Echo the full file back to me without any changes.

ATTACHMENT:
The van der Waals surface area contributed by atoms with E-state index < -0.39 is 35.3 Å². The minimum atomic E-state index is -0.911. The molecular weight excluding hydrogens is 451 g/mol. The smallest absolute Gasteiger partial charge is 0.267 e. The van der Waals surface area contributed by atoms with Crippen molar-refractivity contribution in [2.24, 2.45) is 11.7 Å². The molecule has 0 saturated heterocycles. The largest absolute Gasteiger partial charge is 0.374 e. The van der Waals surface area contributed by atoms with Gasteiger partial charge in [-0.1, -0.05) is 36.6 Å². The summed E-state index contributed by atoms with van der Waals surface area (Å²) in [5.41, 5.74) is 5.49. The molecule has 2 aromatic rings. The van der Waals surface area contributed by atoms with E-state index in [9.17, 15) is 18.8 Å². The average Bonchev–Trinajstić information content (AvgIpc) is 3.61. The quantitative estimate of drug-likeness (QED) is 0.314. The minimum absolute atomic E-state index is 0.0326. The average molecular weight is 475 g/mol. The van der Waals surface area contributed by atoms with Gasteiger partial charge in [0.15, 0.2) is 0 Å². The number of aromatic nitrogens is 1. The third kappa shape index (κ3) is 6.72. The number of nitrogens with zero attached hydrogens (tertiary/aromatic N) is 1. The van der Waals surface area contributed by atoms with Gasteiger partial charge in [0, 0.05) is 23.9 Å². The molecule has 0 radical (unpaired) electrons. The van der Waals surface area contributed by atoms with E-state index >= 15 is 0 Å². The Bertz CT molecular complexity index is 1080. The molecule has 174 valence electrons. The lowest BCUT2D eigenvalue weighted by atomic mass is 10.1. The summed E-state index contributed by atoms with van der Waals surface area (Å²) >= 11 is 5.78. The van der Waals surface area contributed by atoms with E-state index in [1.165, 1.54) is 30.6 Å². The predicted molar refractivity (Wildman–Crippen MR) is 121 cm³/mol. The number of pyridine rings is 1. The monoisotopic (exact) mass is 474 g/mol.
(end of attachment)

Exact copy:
The van der Waals surface area contributed by atoms with E-state index < -0.39 is 35.3 Å². The minimum atomic E-state index is -0.911. The molecular weight excluding hydrogens is 451 g/mol. The smallest absolute Gasteiger partial charge is 0.267 e. The van der Waals surface area contributed by atoms with Crippen molar-refractivity contribution in [2.24, 2.45) is 11.7 Å². The molecule has 0 saturated heterocycles. The largest absolute Gasteiger partial charge is 0.374 e. The van der Waals surface area contributed by atoms with Gasteiger partial charge in [-0.1, -0.05) is 36.6 Å². The summed E-state index contributed by atoms with van der Waals surface area (Å²) in [5.41, 5.74) is 5.49. The molecule has 2 aromatic rings. The van der Waals surface area contributed by atoms with E-state index in [9.17, 15) is 18.8 Å². The average Bonchev–Trinajstić information content (AvgIpc) is 3.61. The quantitative estimate of drug-likeness (QED) is 0.314. The minimum absolute atomic E-state index is 0.0326. The average molecular weight is 475 g/mol. The van der Waals surface area contributed by atoms with Gasteiger partial charge in [0.15, 0.2) is 0 Å². The number of aromatic nitrogens is 1. The third kappa shape index (κ3) is 6.72. The number of nitrogens with zero attached hydrogens (tertiary/aromatic N) is 1. The van der Waals surface area contributed by atoms with Gasteiger partial charge in [0, 0.05) is 23.9 Å². The molecule has 0 radical (unpaired) electrons. The van der Waals surface area contributed by atoms with E-state index >= 15 is 0 Å². The Bertz CT molecular complexity index is 1080. The molecule has 174 valence electrons. The lowest BCUT2D eigenvalue weighted by atomic mass is 10.1. The summed E-state index contributed by atoms with van der Waals surface area (Å²) >= 11 is 5.78. The van der Waals surface area contributed by atoms with E-state index in [1.165, 1.54) is 30.6 Å². The predicted molar refractivity (Wildman–Crippen MR) is 121 cm³/mol. The number of pyridine rings is 1. The monoisotopic (exact) mass is 474 g/mol.